I held early afternoon held office hours at the Berkeley Innovation Lab (one of my on-campus jobs) where I provide advice to the teams participating in the NYU Stern 300K Entrepreneurs Challenge. This is one of my favorite activities, and I provided the teams some UX research advice which is part of the next challenge.

I ended the day with giving a tour of the school and answering questions of prospective students for the Admissions office (my other on-campus job). There were some really enthusiastic students that are going to apply for next year’s class. A good start to the week!

Tuesday

In the morning I had an interview with a recruiter. Unfortunately, the role was very different from what I expected and am looking for, so I decided not to continue, but it was good to find this out early. In the afternoon, there was an on-campus career fair where I met with the recruiters of some large and small tech companies which was useful as I added some new companies to my “interesting potential employers for after graduation” list.

At the end of the day, I had a ‘Networking’ class, which is super interesting. We discussed in technical detail how the internet really works, and the professor has a talent for explaining very technical concepts in a way that we all understand.

Wednesday

In the early afternoon I did an ‘Introduction to Python’ course organized by the NYU library to increase my Python skills a little bit. I did not have any coding experience before coming to Stern, and my advice to prospective students is to do some self-study before you start at Stern so that you can hit the ground running.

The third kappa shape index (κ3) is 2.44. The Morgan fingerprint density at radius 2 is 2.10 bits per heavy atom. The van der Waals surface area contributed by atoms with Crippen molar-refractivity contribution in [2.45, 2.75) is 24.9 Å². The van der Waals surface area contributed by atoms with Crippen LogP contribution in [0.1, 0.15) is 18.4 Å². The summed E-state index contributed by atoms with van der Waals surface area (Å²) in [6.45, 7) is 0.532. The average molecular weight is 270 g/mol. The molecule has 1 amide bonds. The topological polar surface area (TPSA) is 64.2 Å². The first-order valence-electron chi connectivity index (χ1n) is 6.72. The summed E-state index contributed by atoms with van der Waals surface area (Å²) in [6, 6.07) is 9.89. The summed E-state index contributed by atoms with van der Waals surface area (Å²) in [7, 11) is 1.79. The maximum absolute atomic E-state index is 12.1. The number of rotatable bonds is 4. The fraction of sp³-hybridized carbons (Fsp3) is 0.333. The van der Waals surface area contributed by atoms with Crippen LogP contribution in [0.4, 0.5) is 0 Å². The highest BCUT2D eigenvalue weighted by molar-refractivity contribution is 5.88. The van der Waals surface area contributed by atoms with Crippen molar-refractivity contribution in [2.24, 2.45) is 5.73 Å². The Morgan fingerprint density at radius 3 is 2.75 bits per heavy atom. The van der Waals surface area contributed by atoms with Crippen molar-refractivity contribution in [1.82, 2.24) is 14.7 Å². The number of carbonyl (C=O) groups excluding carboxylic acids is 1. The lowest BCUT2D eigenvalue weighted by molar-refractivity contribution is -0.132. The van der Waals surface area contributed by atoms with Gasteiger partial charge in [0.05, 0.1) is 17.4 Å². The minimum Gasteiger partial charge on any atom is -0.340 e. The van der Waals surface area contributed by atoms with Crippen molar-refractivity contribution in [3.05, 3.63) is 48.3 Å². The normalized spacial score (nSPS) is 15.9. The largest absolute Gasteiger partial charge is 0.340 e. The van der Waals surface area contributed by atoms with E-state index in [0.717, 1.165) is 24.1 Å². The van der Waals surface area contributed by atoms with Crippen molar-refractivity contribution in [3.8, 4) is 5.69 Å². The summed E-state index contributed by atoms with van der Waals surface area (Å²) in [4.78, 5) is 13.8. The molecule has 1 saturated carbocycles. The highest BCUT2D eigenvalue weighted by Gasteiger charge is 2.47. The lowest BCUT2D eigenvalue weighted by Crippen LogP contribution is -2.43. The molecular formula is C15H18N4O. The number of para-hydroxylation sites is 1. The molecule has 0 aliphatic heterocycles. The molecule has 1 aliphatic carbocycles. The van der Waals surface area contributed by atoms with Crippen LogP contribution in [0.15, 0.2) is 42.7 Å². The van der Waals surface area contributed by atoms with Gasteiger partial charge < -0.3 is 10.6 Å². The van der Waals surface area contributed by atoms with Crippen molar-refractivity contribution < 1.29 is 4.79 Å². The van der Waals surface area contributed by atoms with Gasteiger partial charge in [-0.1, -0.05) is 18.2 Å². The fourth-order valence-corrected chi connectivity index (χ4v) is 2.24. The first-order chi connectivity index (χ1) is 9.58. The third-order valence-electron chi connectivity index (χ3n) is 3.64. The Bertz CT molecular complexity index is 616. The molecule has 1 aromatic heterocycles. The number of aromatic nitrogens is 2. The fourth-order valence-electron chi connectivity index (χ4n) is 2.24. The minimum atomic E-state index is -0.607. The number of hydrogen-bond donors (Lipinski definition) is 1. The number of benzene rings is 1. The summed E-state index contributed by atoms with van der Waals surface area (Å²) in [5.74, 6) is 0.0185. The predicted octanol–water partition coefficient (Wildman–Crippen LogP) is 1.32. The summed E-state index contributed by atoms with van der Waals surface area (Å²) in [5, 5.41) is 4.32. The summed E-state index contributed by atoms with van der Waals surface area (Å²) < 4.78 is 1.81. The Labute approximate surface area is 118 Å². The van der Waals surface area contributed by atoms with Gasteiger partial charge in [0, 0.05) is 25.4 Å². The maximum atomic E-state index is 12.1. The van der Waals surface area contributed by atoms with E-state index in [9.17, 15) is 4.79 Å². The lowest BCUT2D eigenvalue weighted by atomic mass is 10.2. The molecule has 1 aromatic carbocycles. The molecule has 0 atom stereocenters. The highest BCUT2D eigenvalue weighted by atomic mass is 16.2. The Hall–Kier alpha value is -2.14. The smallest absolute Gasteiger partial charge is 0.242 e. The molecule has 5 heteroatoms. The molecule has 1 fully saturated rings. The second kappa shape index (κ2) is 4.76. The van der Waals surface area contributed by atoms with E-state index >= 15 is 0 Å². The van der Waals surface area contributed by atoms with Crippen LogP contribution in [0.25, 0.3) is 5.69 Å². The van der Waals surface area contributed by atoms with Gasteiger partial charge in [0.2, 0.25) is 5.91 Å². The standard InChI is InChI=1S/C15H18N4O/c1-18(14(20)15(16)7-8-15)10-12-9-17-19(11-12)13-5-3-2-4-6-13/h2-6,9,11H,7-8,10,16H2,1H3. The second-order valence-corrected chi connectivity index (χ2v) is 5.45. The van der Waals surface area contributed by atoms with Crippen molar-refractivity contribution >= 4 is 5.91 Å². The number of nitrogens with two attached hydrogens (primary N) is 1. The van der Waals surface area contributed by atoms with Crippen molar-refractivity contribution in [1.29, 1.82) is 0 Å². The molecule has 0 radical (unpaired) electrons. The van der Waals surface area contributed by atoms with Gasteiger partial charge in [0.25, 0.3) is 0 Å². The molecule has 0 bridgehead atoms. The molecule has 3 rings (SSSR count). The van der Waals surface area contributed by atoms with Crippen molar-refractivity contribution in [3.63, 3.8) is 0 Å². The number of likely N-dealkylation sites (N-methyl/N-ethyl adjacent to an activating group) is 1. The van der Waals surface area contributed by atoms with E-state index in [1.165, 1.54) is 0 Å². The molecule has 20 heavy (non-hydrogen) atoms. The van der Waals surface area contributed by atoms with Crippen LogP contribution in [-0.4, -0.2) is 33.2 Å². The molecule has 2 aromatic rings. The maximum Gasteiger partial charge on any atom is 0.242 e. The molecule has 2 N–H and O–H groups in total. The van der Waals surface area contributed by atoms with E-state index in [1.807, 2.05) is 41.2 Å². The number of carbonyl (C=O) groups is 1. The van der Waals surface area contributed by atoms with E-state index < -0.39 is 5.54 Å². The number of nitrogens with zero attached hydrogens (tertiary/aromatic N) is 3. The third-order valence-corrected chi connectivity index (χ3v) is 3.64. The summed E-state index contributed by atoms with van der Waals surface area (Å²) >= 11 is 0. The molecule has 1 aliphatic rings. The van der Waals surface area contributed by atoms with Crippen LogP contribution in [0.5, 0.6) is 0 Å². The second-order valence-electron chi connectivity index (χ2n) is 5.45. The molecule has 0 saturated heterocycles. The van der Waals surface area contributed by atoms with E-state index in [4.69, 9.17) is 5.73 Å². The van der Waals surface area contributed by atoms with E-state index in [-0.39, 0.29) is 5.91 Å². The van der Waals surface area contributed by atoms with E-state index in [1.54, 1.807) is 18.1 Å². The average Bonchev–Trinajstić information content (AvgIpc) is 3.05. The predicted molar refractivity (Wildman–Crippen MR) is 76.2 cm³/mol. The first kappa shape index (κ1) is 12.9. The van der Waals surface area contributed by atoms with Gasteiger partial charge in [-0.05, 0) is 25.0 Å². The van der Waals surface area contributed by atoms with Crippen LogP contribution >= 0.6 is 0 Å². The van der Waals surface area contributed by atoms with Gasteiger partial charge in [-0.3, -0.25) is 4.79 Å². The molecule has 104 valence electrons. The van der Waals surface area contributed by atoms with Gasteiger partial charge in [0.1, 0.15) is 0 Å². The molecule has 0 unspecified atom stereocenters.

Afterwards, I met with my group for our ‘Technology Solutions’ class, where we do a semester long project for a company. Our company Nestio, is a real estate software start-up and my group met to discuss what to present to them in the next meeting.

In the evening I attended a corporate presentation from a large Tech firm, which was helpful and also fun as there were Stern alums talking about their journey from Stern MBA to their current position.

The day ended late with drinks and food with the European Business Society, a Stern Club for European students and anyone interested in Europe.

Thursday

In the morning, I had my other elective, ‘Collaboration, Conflict and Negotiation’, which is one of the courses that I will use most in the rest of my career. We practice negotiation techniques and styles by doing live negotiations in class. In the afternoon, we had our ‘Tech Solutions’ class which is a combination of the project I described prior as well as cases and guest speakers. During class we discussed a case about LinkedIn and how it built its corporate culture  (very inspiring!)

In the evening we had our Tech Product Management course from a really good professor who currently still works as a Product Manager for a technology company. He lectures on all responsibilities of a Tech PM and at the same time we apply what we have learned in a new tech product of our choosing. We all gratefully soak in the knowledge.

Friday

Thank goodness for Friday! On Fridays there are no classes at Stern. It was a very good but also exhausting week. In the morning I participated in a yoga class for charity organized by one of my classmates. This was some very welcome relaxation. Afterwards I had the meeting with Nestio, where my group and I discussed next steps for the semester long project.